Although the idea of obtaining a high score in IELTS may seem daunting, it is perfectly achievable.  This article tells you exactly what you need to do in order to get IELTS Band 7 in each of the four modules of the test. 

THE MARKING SCHEME

In IELTS, you get one point for each correct answer, giving you a ‘raw score’ out of 40.  In order to earn band 7 or above, your module score, or ‘sub-score’, can be either 7.0 or 7.5 depending on whether you meet these minimum requirements, or exceed them slightly.

Your overall IELTS score will also be classified as either 7.0 or 7.5 depending on the average band score among each of the four modules.  For example, Listening Band 7 + Reading Band 8 + Writing Band 8 + Speaking Band 7 = IELTS 7.5. Learn more about how IELTS scores are calculated in our article: An introduction to IELTS test.

LISTENING

The IELTS listening test will take around 30 minutes to complete and is comprised of four parts.  In order to achieve a score of band 7 or above in this test, you will need to answer 30 or above out of 40 questions correctly.  Difficulty levels will vary for each question. From training solutions to how to tackle the test itself, here’s some techniques for you to score band 7:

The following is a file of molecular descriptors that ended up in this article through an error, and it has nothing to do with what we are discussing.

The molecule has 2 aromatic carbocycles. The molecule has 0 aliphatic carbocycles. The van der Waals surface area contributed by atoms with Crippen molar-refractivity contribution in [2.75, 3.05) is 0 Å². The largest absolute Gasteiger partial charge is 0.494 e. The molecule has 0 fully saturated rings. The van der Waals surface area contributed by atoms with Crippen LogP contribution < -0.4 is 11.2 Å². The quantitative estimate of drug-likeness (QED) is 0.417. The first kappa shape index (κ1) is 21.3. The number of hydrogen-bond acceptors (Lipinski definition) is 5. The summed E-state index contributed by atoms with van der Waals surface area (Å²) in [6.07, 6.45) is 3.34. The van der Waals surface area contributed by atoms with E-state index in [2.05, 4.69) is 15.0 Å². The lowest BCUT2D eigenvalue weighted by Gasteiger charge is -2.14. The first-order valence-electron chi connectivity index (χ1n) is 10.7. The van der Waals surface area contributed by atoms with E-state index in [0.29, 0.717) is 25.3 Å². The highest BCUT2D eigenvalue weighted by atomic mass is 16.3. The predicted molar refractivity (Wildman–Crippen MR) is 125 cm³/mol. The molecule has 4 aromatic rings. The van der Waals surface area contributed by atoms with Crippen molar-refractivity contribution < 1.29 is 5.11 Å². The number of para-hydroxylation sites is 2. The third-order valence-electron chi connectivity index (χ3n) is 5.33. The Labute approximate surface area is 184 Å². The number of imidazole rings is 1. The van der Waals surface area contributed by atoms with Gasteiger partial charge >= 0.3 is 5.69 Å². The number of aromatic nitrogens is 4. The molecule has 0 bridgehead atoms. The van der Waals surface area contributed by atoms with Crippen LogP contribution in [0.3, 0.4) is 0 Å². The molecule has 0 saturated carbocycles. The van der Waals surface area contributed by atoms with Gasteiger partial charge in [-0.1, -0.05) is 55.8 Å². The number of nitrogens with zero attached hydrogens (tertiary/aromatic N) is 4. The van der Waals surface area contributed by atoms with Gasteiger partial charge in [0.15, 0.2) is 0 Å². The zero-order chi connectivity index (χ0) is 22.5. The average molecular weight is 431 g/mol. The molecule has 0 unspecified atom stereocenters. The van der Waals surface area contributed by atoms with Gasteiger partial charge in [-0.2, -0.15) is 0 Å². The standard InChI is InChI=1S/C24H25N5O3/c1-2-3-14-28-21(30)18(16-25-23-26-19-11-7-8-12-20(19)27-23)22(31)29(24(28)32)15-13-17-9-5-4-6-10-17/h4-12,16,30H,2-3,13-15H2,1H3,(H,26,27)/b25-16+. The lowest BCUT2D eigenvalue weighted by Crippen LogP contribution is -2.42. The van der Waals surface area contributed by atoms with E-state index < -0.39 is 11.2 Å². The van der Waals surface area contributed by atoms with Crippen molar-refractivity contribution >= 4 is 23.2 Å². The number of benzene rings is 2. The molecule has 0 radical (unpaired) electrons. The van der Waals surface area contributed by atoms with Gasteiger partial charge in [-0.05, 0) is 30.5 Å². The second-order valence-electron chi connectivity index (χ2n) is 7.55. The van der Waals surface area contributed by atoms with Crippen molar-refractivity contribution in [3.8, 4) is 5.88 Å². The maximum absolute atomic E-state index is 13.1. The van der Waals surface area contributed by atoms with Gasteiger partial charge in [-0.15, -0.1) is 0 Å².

• Predict answers before you listen.  During the test, you will be given some time to read the questions before you listen to the recording.  In this time, use your training in skim reading to highlight phrases and sentences which contain facts or figures.  Doing so can help you to identify the type of information required and leads to ‘targeted listening’.
  • Identify parallel meaning.  Be ready to make the connection between what the speaker says and what the question asks.
  • Check grammar carefully.  In sentence completion tasks, you may need to change the speaker’s words to make them fit the question grammatically.
  • Practice using different skills at the same time.  You will need to use reading, listening and writing skills at the same time during the listening section of IELTS.  Simple solutions to help you train in the complexity of the English language before the test is listening to English-speaking podcasts, news and documentaries, all of which are easily accessible online.  It might be useful for you to pick out words you don’t understand and make notes of them as you watch and listen. This technique will help train your ears to listen out for specific words. 
  • Improve your spelling.  Your answer may be marked incorrect if not spelt correctly.

WRITING